Growth through acquisition is in the DNA of successful DSOs and small practices looking to take their next step. And the good news—there’s great growth opportunity in the market right now.
COVID has had a significant impact on the dental industry. Some dentists are looking to accelerate their retirement plans. And with the pent-up demand of patients who have been putting off visits to the dentist, it’s foreseeable that as patients return, they may require more advanced work. Another pandemic-related consideration is the need for practices to be more efficient. With less predictable patient volume and schedules, growth-driven DSOs can provide much-needed support for non-clinical functions to increase practice efficiency.
As you seek to grow your DSO through acquisition, it’s essential to know what to research so you can make sound business decisions while minimizing risks. In fact, your research might uncover just the right acquisition opportunity, such as a practice owner getting ready to sell and retire.
Here are the top 5 things you should research before you acquire a dental practice.
1. Research the target market
Do your market research to determine where you want your DSO to expand. Consider geographic areas or specialties to narrow down which practice makes the most sense for acquisition. Consider what areas would be optimal for future referrals between offices post-acquisition for your patients and your DSO.
2. Research the dentist and the practice
Once you’ve identified a potential practice to acquire, take time to get acquainted with the dentist and the staff to understand their culture and their needs. Get a feel for the working culture of the practice and ask yourself if it aligns with your organization or departs from it.
As to their needs, how can your DSO help bridge any gaps in their staffing or operation? Before acquiring a practice, it’s imperative to understand the nuances of the practice and its operations.
3. Research patients
Since each practice is unique, find out how they manage patient relationships and look into indicators such as the percentage of recall appointments versus new patients and how well the practice attracts and keeps patients. Find out about their billing practices, case acceptance rates, and clinical practices to see if there are any red flags.
Get a good understanding of what patients at this practice expect out of their patient experience and ensure that your DSO can meet and hopefully exceed these expectations, so the acquisition is a smooth and positive experience for the patients as well.
4. Research the business side of the practice
Beyond the clinical aspect of the practice, it’s crucial to get the complete picture of the business side of the practice. Determine the true value of the practice by focusing on the EBITDA (earnings before interests, taxes, depreciation, and amortization) and seek the expertise of a consultant, accountant, and attorney as needed. Are there strategic, legal, financial/accounting, tax implications for when the acquisition becomes final?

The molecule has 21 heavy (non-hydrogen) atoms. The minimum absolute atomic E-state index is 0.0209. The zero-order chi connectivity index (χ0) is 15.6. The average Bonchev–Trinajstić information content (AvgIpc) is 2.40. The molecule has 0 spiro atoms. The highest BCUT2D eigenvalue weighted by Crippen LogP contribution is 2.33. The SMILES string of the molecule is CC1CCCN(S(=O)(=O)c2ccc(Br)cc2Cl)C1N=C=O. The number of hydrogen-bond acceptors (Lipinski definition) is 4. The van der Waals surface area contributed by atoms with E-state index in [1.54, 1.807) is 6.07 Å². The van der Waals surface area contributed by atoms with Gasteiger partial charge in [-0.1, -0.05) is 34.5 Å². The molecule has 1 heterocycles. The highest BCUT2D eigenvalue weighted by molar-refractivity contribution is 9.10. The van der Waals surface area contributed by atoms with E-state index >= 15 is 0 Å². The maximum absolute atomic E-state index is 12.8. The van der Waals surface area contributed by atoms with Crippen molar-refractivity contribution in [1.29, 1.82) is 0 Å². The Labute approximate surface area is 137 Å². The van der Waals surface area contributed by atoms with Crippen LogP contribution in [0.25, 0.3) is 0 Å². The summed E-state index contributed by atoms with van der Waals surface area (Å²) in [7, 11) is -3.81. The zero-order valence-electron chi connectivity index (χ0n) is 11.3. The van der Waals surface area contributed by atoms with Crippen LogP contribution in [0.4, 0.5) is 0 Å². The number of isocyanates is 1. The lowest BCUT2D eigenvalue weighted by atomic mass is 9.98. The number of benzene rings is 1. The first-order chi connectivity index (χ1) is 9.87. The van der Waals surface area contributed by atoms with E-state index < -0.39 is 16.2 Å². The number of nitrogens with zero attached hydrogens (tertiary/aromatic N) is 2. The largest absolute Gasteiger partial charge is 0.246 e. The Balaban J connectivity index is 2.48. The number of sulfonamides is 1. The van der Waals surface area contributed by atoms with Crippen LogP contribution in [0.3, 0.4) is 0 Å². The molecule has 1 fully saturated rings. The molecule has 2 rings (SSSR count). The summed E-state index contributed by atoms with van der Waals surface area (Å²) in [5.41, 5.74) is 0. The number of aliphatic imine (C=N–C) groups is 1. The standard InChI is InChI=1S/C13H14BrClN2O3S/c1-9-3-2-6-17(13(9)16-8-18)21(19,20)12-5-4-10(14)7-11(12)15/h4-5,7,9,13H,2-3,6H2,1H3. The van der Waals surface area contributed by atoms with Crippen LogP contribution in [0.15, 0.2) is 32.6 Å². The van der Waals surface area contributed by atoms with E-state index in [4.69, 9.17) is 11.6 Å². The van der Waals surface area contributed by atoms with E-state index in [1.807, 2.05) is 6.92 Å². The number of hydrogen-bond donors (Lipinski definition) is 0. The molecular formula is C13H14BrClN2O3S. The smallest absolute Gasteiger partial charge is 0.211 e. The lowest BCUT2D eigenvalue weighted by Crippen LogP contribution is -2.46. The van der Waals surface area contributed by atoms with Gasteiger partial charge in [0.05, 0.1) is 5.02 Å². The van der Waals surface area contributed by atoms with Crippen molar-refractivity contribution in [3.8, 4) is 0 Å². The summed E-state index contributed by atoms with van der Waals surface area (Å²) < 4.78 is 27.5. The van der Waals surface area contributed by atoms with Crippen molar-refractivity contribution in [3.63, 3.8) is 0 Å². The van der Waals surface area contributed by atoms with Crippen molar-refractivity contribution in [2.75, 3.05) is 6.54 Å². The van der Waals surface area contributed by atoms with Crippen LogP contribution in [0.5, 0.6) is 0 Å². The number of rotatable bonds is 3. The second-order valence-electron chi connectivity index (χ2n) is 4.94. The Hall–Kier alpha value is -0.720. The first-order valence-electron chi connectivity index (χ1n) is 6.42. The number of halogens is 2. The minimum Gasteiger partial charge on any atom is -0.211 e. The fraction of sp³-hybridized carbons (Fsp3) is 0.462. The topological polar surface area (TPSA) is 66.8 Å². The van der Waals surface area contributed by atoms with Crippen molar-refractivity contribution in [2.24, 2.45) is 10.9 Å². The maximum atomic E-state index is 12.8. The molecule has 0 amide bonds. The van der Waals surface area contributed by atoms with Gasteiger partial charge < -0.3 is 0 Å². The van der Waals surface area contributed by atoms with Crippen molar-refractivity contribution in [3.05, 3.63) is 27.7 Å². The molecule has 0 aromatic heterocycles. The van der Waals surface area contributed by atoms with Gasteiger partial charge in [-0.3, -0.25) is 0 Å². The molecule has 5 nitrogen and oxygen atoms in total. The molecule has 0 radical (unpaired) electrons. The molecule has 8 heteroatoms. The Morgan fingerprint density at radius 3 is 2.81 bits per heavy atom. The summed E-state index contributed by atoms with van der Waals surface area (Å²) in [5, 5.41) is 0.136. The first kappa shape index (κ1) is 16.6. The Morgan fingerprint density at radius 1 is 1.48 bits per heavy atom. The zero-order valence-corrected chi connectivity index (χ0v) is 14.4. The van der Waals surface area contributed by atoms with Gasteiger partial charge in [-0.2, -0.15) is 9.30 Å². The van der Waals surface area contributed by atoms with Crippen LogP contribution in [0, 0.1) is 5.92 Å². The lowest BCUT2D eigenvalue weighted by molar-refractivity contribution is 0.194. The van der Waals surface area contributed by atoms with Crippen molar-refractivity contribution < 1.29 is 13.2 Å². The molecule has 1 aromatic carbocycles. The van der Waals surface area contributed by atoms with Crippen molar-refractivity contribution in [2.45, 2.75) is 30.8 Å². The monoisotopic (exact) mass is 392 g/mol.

Find out why the practice is looking to get acquired and what challenges they’re facing if any. Obtain audited financials and previous years’ tax returns.
5. Research their technology
Depending on what technology the practice currently has at their practice, you may need to convert data or implement new software at their practice. Aside from software, are there any technologies that are due for replacement, such as imaging devices, servers, or office equipment? Is the practice leveraging newer technologies such as cloud-enabled imaging or practice management solutions?
Ask the right questions
Here are some questions to think about as you research whether a practice is the right fit for acquisition:
1. Questions related to the owner-dentist:
- What are the dentist’s short- and long-term plans for the practice?
- Is retirement coming up?
- What are their exit strategies?
- What are the dentist’s practice philosophies?
- What is their dentist’s management style?
2. Questions related to the practice:
- How is the employee turnover rate?
- What aspects of the practice need the most help from the DSO? Human resources, marketing, billing, collections, scheduling, etc.
- How many operatories does the practice have?
- What is the ratio of new patients versus existing patients?
- What are the case acceptance rates?
- What is the culture of the dental practice?
- How is work-life balance maintained or not maintained?
3. Questions related to the practice’s building and location:
- Are the neighboring areas growing with more people moving to the area, or are populations holding steady or shrinking?
- Does the office need renovation?
- Is the office located in a desirable location?
- Is the office exterior or interior due for any repairs?
4. Questions related to finances, taxes, and valuation:
- What is the collection rate of the practice?
- What is the EBITDA multiple of the practice?
- Are there any tax law changes or tax implications that need to be considered?
5. Questions related to technology
- What kind of technology does the practice currently have in place? Are there areas for improvement?
- Is there any equipment or technology that needs to be replaced soon?
Make an informed decision
By asking the right questions as you conduct your due diligence from staffing, operations, patients, culture, and finances, you can reduce the chance of any surprises during and following your acquisition. Once you’ve completed your research and are ready to move forward with your acquisition, the real work begins. To learn more about how our solutions can help make acquisitions easier and your DSO more efficient, read our eBook: How Integrated Dental Software Can Benefit Your Practice.